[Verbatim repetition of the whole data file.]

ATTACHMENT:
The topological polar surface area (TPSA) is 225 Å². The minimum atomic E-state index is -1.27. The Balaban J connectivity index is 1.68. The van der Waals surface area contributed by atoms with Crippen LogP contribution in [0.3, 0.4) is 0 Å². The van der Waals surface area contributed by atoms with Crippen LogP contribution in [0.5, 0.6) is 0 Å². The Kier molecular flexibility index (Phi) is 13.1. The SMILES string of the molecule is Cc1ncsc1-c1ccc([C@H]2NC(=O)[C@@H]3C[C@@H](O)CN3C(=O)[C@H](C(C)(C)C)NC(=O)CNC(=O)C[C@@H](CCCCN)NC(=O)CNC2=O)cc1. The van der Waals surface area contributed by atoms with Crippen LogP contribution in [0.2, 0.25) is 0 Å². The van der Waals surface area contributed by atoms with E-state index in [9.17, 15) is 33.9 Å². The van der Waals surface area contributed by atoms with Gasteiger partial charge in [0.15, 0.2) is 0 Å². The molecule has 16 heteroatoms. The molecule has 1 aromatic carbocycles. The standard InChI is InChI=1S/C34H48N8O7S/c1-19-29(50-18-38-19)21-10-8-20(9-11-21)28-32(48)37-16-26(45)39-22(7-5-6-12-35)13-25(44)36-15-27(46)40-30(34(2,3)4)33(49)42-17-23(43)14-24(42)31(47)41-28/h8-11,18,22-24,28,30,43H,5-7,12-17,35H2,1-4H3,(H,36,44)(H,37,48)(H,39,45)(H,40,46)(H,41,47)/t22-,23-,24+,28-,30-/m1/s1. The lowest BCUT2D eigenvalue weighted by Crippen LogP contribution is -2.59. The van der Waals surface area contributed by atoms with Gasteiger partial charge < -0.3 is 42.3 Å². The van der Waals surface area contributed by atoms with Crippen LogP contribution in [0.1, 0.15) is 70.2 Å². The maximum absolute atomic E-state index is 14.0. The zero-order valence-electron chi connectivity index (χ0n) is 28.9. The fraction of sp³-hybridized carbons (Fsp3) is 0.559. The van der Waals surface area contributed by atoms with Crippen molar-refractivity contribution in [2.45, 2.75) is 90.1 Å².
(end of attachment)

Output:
The topological polar surface area (TPSA) is 225 Å². The minimum atomic E-state index is -1.27. The Balaban J connectivity index is 1.68. The van der Waals surface area contributed by atoms with Crippen LogP contribution in [0.3, 0.4) is 0 Å². The van der Waals surface area contributed by atoms with Crippen LogP contribution in [0.5, 0.6) is 0 Å². The Kier molecular flexibility index (Phi) is 13.1. The SMILES string of the molecule is Cc1ncsc1-c1ccc([C@H]2NC(=O)[C@@H]3C[C@@H](O)CN3C(=O)[C@H](C(C)(C)C)NC(=O)CNC(=O)C[C@@H](CCCCN)NC(=O)CNC2=O)cc1. The van der Waals surface area contributed by atoms with Crippen LogP contribution in [0.2, 0.25) is 0 Å². The van der Waals surface area contributed by atoms with E-state index in [9.17, 15) is 33.9 Å². The van der Waals surface area contributed by atoms with Gasteiger partial charge in [0.15, 0.2) is 0 Å². The molecule has 16 heteroatoms. The molecule has 1 aromatic carbocycles. The standard InChI is InChI=1S/C34H48N8O7S/c1-19-29(50-18-38-19)21-10-8-20(9-11-21)28-32(48)37-16-26(45)39-22(7-5-6-12-35)13-25(44)36-15-27(46)40-30(34(2,3)4)33(49)42-17-23(43)14-24(42)31(47)41-28/h8-11,18,22-24,28,30,43H,5-7,12-17,35H2,1-4H3,(H,36,44)(H,37,48)(H,39,45)(H,40,46)(H,41,47)/t22-,23-,24+,28-,30-/m1/s1. The lowest BCUT2D eigenvalue weighted by Crippen LogP contribution is -2.59. The van der Waals surface area contributed by atoms with Gasteiger partial charge < -0.3 is 42.3 Å². The van der Waals surface area contributed by atoms with Crippen LogP contribution in [0.1, 0.15) is 70.2 Å². The maximum absolute atomic E-state index is 14.0. The zero-order valence-electron chi connectivity index (χ0n) is 28.9. The fraction of sp³-hybridized carbons (Fsp3) is 0.559. The van der Waals surface area contributed by atoms with Crippen molar-refractivity contribution in [2.45, 2.75) is 90.1 Å².